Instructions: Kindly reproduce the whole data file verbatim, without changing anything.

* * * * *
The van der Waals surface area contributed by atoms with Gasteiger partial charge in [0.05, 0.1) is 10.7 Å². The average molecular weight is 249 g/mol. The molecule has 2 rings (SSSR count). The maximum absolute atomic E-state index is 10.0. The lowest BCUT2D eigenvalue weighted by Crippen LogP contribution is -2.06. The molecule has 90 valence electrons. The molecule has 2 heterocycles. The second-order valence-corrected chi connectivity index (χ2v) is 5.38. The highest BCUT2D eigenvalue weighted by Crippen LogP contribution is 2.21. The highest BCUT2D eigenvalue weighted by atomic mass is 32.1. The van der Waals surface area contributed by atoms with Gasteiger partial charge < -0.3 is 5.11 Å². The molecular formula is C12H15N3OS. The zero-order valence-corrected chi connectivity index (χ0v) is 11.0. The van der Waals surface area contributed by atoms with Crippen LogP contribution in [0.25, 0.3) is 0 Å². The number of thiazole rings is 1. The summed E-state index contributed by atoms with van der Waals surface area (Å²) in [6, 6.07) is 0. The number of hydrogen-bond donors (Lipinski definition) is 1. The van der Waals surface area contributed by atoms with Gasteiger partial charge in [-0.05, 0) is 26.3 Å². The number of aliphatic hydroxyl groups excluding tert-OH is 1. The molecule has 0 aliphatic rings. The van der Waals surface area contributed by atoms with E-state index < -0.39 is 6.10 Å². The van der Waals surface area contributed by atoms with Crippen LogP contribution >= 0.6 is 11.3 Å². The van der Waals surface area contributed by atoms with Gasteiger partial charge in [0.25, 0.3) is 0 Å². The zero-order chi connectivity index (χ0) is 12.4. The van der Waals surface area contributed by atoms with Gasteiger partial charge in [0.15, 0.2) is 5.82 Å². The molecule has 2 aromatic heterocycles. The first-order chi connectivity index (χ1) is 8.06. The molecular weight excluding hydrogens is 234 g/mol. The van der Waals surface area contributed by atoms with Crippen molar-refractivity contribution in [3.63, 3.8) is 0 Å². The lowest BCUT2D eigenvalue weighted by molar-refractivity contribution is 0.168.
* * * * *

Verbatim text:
The van der Waals surface area contributed by atoms with Gasteiger partial charge in [0.05, 0.1) is 10.7 Å². The average molecular weight is 249 g/mol. The molecule has 2 rings (SSSR count). The maximum absolute atomic E-state index is 10.0. The lowest BCUT2D eigenvalue weighted by Crippen LogP contribution is -2.06. The molecule has 90 valence electrons. The molecule has 2 heterocycles. The second-order valence-corrected chi connectivity index (χ2v) is 5.38. The highest BCUT2D eigenvalue weighted by Crippen LogP contribution is 2.21. The highest BCUT2D eigenvalue weighted by atomic mass is 32.1. The van der Waals surface area contributed by atoms with Gasteiger partial charge < -0.3 is 5.11 Å². The molecular formula is C12H15N3OS. The zero-order valence-corrected chi connectivity index (χ0v) is 11.0. The van der Waals surface area contributed by atoms with Crippen LogP contribution in [0.25, 0.3) is 0 Å². The number of thiazole rings is 1. The summed E-state index contributed by atoms with van der Waals surface area (Å²) in [6, 6.07) is 0. The number of hydrogen-bond donors (Lipinski definition) is 1. The van der Waals surface area contributed by atoms with Gasteiger partial charge in [-0.05, 0) is 26.3 Å². The number of aliphatic hydroxyl groups excluding tert-OH is 1. The molecule has 0 aliphatic rings. The van der Waals surface area contributed by atoms with E-state index < -0.39 is 6.10 Å². The van der Waals surface area contributed by atoms with Crippen LogP contribution >= 0.6 is 11.3 Å². The van der Waals surface area contributed by atoms with Gasteiger partial charge in [0.25, 0.3) is 0 Å². The zero-order chi connectivity index (χ0) is 12.4. The van der Waals surface area contributed by atoms with Gasteiger partial charge in [0.15, 0.2) is 5.82 Å². The molecule has 2 aromatic heterocycles. The first-order chi connectivity index (χ1) is 8.06. The molecular weight excluding hydrogens is 234 g/mol. The van der Waals surface area contributed by atoms with Crippen molar-refractivity contribution in [3.63, 3.8) is 0 Å². The lowest BCUT2D eigenvalue weighted by molar-refractivity contribution is 0.168.